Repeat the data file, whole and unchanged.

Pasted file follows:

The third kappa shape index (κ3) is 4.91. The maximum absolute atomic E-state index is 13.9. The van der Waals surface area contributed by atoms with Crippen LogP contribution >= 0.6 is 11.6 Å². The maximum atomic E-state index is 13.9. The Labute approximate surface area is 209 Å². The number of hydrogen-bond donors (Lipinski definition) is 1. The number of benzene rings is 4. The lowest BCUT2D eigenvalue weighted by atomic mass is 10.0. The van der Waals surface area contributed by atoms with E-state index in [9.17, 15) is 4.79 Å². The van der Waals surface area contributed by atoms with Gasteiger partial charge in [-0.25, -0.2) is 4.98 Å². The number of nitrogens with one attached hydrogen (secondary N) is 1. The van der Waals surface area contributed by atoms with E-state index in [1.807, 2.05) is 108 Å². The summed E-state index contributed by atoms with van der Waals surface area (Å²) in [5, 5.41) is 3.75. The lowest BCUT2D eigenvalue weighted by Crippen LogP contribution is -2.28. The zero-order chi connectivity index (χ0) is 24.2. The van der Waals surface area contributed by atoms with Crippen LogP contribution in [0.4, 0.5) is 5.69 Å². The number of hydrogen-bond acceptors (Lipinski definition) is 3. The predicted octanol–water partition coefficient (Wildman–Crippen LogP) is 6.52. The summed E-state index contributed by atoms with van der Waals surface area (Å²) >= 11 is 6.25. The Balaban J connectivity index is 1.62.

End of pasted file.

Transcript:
The third kappa shape index (κ3) is 4.91. The maximum absolute atomic E-state index is 13.9. The van der Waals surface area contributed by atoms with Crippen LogP contribution >= 0.6 is 11.6 Å². The maximum atomic E-state index is 13.9. The Labute approximate surface area is 209 Å². The number of hydrogen-bond donors (Lipinski definition) is 1. The number of benzene rings is 4. The lowest BCUT2D eigenvalue weighted by atomic mass is 10.0. The van der Waals surface area contributed by atoms with E-state index in [9.17, 15) is 4.79 Å². The van der Waals surface area contributed by atoms with Gasteiger partial charge in [-0.25, -0.2) is 4.98 Å². The number of nitrogens with one attached hydrogen (secondary N) is 1. The van der Waals surface area contributed by atoms with E-state index in [1.807, 2.05) is 108 Å². The summed E-state index contributed by atoms with van der Waals surface area (Å²) in [5, 5.41) is 3.75. The lowest BCUT2D eigenvalue weighted by Crippen LogP contribution is -2.28. The zero-order chi connectivity index (χ0) is 24.2. The van der Waals surface area contributed by atoms with Crippen LogP contribution in [0.4, 0.5) is 5.69 Å². The number of hydrogen-bond acceptors (Lipinski definition) is 3. The predicted octanol–water partition coefficient (Wildman–Crippen LogP) is 6.52. The summed E-state index contributed by atoms with van der Waals surface area (Å²) >= 11 is 6.25. The Balaban J connectivity index is 1.62.